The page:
and what we heard from Hannah. What the SNP did is

0:21:540:21:57

it argued there was going to be this sort of honey and sunlit uplands

0:21:570:22:01

for Scotland because the oil price would be at 120 a barrel forever.

0:22:010:22:05

In fact it's at 40.

0:22:050:22:06

The idea that we vote to leave the European Union,

0:22:060:22:09

that the Scots feel so strongly about this,

0:22:090:22:11

and the case for independence, as Hannah would claim, is so strong,

0:22:110:22:14

it is absolutely preposterous to believe that Scotland would

0:22:140:22:17

vote for independence when the black hole in its finances is so enormous.

0:22:170:22:21

As far as Wales is concerned, we actually saw a poll recently

0:22:210:22:25

in Wales that saw more people voting to leave the European Union

0:22:250:22:28

than wanting to remain. So we can come out as a United Kingdom

0:22:280:22:32

and once again govern ourselves.

0:22:320:22:34

APPLAUSE

0:22:340:22:36

He says there's no risk to the union.

0:22:360:22:39

I'm glad he gave me the opportunity to speak about the oil price,

0:22:390:22:42

because it is something that has been peddled out

0:22:420:22:46

by the Unionist parties and the anti-European people, Euro-sceptics

0:22:460:22:49

time and time and again. Let's be very clear,

0:22:490:22:52

Scotland's economy is just as strong and we are just as well off

0:22:520:22:56

as the rest of the UK, per head of population, without oil and gas.

0:22:560:22:59

Now, nobody got it right on the oil price.

0:22:590:23:02

The OBR's forecast was actually further out than the one

0:23:020:23:06

that we had in the white paper, but let's be clear,

0:23:060:23:09

the whole point of having independence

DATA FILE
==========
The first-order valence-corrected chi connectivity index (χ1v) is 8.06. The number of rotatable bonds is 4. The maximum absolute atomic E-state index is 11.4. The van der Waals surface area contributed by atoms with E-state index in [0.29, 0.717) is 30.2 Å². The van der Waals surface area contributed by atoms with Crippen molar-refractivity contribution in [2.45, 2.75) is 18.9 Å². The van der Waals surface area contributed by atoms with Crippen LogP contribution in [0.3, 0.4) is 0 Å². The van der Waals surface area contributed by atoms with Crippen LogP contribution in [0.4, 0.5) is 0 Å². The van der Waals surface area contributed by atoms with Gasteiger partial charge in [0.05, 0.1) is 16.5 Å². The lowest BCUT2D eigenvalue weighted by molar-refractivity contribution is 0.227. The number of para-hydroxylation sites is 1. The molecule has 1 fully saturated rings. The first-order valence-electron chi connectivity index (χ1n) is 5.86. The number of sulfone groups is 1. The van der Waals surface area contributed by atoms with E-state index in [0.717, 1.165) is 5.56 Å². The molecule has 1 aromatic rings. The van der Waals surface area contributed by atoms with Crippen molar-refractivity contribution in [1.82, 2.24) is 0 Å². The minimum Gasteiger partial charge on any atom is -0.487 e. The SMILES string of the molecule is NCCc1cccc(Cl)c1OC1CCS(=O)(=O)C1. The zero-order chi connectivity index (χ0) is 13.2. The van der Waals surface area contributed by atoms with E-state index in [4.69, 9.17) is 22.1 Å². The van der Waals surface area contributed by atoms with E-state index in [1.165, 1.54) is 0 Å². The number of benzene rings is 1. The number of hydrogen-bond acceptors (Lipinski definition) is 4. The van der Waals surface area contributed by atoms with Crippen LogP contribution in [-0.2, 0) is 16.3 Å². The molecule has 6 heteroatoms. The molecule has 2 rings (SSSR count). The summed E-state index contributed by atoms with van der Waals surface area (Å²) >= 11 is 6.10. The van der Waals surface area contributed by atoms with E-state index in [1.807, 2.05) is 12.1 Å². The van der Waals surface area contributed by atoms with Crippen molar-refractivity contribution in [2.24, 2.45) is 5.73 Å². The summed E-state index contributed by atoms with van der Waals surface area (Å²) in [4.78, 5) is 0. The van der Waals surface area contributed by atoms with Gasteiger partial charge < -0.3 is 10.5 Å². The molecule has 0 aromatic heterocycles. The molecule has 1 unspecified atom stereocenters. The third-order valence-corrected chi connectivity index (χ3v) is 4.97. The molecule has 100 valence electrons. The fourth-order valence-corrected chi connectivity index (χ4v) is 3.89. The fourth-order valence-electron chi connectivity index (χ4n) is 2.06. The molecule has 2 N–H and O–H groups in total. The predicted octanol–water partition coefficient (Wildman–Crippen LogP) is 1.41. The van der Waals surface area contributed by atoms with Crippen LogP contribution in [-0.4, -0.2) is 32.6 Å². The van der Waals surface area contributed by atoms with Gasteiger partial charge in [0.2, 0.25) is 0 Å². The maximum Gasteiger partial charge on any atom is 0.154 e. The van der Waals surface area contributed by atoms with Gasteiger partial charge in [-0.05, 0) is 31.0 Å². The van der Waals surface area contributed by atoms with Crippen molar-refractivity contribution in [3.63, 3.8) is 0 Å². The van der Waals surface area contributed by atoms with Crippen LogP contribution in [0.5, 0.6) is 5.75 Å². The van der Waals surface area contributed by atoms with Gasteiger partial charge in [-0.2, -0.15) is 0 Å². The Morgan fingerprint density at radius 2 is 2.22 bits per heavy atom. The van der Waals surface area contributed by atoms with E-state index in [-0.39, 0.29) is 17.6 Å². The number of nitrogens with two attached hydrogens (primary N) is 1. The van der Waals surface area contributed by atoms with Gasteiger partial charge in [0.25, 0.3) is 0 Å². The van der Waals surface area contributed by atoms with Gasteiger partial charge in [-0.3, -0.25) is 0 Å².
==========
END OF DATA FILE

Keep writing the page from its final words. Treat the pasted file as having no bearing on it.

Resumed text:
0:23:090:23:11

and having control over your own affairs,

0:23:110:23:13

whether that's as a nation or as a region, is that you have the control

0:23:130:23:16

and the ability to do with your resources what you feel is right.

0:23:160:23:20

And in 2011, the Coalition Government,

0:23:200:23:22

as described by the local Chamber of Commerce,

0:23:220:23:25

committed "a drive-by shooting" on the oil and gas industry

0:23:250:23:28

by hiking up taxes. There's not been a stable tax regime.

0:23:280:23:31

We would put in place a stable tax regime

0:23:310:23:33

and we would manage it in an appropriate way.

0:23:330:23:36

If you want this independence for Scotland,

0:23:360:23:38

why do you want the UK to be ruled by Brussels?

0:23:380:23:41

Surely there's an inconsistency.

0:23:410:23:43

APPLAUSE

0:23:430:23:44

All right, all right. OK.

0:23:480:23:49

Surely the United Kingdom as a whole is much more able

0:23:490:23:52

to be independent than Scotland.

0:23:520:23:54

Well, no, because you have not advocated well for us

0:23:540:23:58

-at European level.

-We'll take it one step at a time.

0:23:580:24:01

We've got the negotiations, then the referendum

0:24:010:24:03

and then we'll have, no doubt, questions, depending on what happens.

0:24:030:24:06

But it'll be good for Labour and the SNP to be campaigning together

0:24:060:24:09

to be able to be part of a union of nations.

0:24:090:24:12

I look forward to that.

0:24:120:24:14